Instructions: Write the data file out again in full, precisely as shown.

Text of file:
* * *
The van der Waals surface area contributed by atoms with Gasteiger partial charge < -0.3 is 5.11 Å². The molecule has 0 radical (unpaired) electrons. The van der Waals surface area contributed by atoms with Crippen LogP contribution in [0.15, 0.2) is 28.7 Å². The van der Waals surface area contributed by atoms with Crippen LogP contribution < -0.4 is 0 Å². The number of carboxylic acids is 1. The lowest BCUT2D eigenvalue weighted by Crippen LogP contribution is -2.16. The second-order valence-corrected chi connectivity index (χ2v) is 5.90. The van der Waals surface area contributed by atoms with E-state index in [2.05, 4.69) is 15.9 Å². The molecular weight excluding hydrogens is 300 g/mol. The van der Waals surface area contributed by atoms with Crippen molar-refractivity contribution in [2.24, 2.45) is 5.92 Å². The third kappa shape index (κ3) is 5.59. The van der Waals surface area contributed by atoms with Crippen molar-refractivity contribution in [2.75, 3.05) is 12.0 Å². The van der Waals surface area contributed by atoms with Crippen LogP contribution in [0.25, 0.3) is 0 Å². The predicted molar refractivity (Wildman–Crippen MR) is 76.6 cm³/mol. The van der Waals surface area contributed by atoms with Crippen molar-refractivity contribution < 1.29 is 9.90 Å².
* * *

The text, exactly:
The van der Waals surface area contributed by atoms with Gasteiger partial charge < -0.3 is 5.11 Å². The molecule has 0 radical (unpaired) electrons. The van der Waals surface area contributed by atoms with Crippen LogP contribution in [0.15, 0.2) is 28.7 Å². The van der Waals surface area contributed by atoms with Crippen LogP contribution < -0.4 is 0 Å². The number of carboxylic acids is 1. The lowest BCUT2D eigenvalue weighted by Crippen LogP contribution is -2.16. The second-order valence-corrected chi connectivity index (χ2v) is 5.90. The van der Waals surface area contributed by atoms with E-state index in [2.05, 4.69) is 15.9 Å². The molecular weight excluding hydrogens is 300 g/mol. The van der Waals surface area contributed by atoms with Crippen molar-refractivity contribution in [2.24, 2.45) is 5.92 Å². The third kappa shape index (κ3) is 5.59. The van der Waals surface area contributed by atoms with Crippen molar-refractivity contribution in [2.75, 3.05) is 12.0 Å². The van der Waals surface area contributed by atoms with Crippen LogP contribution in [0.25, 0.3) is 0 Å². The predicted molar refractivity (Wildman–Crippen MR) is 76.6 cm³/mol. The van der Waals surface area contributed by atoms with Crippen molar-refractivity contribution < 1.29 is 9.90 Å².